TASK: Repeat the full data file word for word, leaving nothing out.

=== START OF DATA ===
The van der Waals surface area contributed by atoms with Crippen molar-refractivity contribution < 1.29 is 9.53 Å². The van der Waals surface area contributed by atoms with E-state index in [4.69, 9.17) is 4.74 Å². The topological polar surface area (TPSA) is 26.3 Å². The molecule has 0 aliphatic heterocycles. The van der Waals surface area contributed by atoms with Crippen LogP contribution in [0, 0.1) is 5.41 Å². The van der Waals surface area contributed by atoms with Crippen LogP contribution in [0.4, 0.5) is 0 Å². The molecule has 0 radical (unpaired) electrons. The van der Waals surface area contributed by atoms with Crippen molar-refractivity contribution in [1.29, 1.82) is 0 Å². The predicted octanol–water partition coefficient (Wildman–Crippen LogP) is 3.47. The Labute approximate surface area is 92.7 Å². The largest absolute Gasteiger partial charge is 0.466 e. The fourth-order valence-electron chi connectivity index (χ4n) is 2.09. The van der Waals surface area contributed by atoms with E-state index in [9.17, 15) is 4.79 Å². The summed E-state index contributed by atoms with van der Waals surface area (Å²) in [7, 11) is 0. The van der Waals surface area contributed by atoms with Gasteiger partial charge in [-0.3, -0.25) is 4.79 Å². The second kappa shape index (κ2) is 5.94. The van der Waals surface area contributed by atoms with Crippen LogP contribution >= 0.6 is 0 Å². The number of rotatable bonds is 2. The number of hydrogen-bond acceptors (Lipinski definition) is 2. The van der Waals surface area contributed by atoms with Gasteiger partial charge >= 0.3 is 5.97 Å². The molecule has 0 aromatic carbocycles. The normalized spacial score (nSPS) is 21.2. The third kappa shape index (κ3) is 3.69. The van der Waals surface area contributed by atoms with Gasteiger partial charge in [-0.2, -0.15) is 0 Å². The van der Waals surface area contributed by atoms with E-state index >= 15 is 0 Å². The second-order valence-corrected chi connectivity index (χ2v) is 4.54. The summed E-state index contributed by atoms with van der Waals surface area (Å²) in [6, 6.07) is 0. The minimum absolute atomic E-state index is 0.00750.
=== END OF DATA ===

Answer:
The van der Waals surface area contributed by atoms with Crippen molar-refractivity contribution < 1.29 is 9.53 Å². The van der Waals surface area contributed by atoms with E-state index in [4.69, 9.17) is 4.74 Å². The topological polar surface area (TPSA) is 26.3 Å². The molecule has 0 aliphatic heterocycles. The van der Waals surface area contributed by atoms with Crippen LogP contribution in [0, 0.1) is 5.41 Å². The van der Waals surface area contributed by atoms with Crippen LogP contribution in [0.4, 0.5) is 0 Å². The molecule has 0 radical (unpaired) electrons. The van der Waals surface area contributed by atoms with Crippen molar-refractivity contribution in [1.29, 1.82) is 0 Å². The predicted octanol–water partition coefficient (Wildman–Crippen LogP) is 3.47. The Labute approximate surface area is 92.7 Å². The largest absolute Gasteiger partial charge is 0.466 e. The fourth-order valence-electron chi connectivity index (χ4n) is 2.09. The van der Waals surface area contributed by atoms with E-state index in [9.17, 15) is 4.79 Å². The summed E-state index contributed by atoms with van der Waals surface area (Å²) in [7, 11) is 0. The van der Waals surface area contributed by atoms with Gasteiger partial charge in [-0.3, -0.25) is 4.79 Å². The second kappa shape index (κ2) is 5.94. The van der Waals surface area contributed by atoms with Crippen LogP contribution >= 0.6 is 0 Å². The number of rotatable bonds is 2. The number of hydrogen-bond acceptors (Lipinski definition) is 2. The van der Waals surface area contributed by atoms with Gasteiger partial charge >= 0.3 is 5.97 Å². The molecule has 0 aromatic carbocycles. The normalized spacial score (nSPS) is 21.2. The third kappa shape index (κ3) is 3.69. The van der Waals surface area contributed by atoms with Gasteiger partial charge in [-0.2, -0.15) is 0 Å². The van der Waals surface area contributed by atoms with E-state index >= 15 is 0 Å². The second-order valence-corrected chi connectivity index (χ2v) is 4.54. The summed E-state index contributed by atoms with van der Waals surface area (Å²) in [6, 6.07) is 0. The minimum absolute atomic E-state index is 0.00750.